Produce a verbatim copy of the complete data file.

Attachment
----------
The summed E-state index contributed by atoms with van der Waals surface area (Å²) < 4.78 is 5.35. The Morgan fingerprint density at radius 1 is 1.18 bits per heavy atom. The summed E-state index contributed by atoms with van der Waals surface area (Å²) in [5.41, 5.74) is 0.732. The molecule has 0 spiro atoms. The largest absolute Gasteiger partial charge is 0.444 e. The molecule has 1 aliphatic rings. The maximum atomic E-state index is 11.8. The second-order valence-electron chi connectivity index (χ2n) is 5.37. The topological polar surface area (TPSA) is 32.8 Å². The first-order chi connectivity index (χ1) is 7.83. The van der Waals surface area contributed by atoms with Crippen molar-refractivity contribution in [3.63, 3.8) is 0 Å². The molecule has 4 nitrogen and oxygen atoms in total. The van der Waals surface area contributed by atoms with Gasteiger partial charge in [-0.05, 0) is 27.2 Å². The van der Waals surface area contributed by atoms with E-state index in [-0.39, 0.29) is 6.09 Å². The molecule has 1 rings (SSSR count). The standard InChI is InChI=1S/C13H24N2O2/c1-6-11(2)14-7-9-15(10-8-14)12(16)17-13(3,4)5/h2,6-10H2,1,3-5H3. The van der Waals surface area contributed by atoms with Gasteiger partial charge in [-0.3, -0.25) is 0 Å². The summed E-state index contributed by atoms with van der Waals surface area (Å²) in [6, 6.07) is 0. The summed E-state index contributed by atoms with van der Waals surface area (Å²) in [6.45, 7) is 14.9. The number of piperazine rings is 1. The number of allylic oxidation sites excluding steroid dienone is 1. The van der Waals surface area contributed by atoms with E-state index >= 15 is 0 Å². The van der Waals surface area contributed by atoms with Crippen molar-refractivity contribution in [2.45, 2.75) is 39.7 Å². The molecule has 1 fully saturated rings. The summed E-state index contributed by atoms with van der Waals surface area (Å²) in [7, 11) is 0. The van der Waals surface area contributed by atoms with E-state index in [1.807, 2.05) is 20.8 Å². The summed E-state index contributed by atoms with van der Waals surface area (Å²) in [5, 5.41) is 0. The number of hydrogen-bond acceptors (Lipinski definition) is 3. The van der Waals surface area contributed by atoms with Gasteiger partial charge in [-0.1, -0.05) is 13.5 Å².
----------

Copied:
The summed E-state index contributed by atoms with van der Waals surface area (Å²) < 4.78 is 5.35. The Morgan fingerprint density at radius 1 is 1.18 bits per heavy atom. The summed E-state index contributed by atoms with van der Waals surface area (Å²) in [5.41, 5.74) is 0.732. The molecule has 0 spiro atoms. The largest absolute Gasteiger partial charge is 0.444 e. The molecule has 1 aliphatic rings. The maximum atomic E-state index is 11.8. The second-order valence-electron chi connectivity index (χ2n) is 5.37. The topological polar surface area (TPSA) is 32.8 Å². The first-order chi connectivity index (χ1) is 7.83. The van der Waals surface area contributed by atoms with Crippen molar-refractivity contribution in [3.63, 3.8) is 0 Å². The molecule has 4 nitrogen and oxygen atoms in total. The van der Waals surface area contributed by atoms with Gasteiger partial charge in [-0.05, 0) is 27.2 Å². The van der Waals surface area contributed by atoms with E-state index in [-0.39, 0.29) is 6.09 Å². The molecule has 1 rings (SSSR count). The standard InChI is InChI=1S/C13H24N2O2/c1-6-11(2)14-7-9-15(10-8-14)12(16)17-13(3,4)5/h2,6-10H2,1,3-5H3. The van der Waals surface area contributed by atoms with Gasteiger partial charge in [-0.3, -0.25) is 0 Å². The summed E-state index contributed by atoms with van der Waals surface area (Å²) in [6, 6.07) is 0. The summed E-state index contributed by atoms with van der Waals surface area (Å²) in [6.45, 7) is 14.9. The number of piperazine rings is 1. The number of allylic oxidation sites excluding steroid dienone is 1. The van der Waals surface area contributed by atoms with E-state index >= 15 is 0 Å². The van der Waals surface area contributed by atoms with Crippen molar-refractivity contribution in [2.45, 2.75) is 39.7 Å². The molecule has 1 fully saturated rings. The summed E-state index contributed by atoms with van der Waals surface area (Å²) in [7, 11) is 0. The van der Waals surface area contributed by atoms with E-state index in [1.807, 2.05) is 20.8 Å². The summed E-state index contributed by atoms with van der Waals surface area (Å²) in [5, 5.41) is 0. The number of hydrogen-bond acceptors (Lipinski definition) is 3. The van der Waals surface area contributed by atoms with Gasteiger partial charge in [-0.1, -0.05) is 13.5 Å².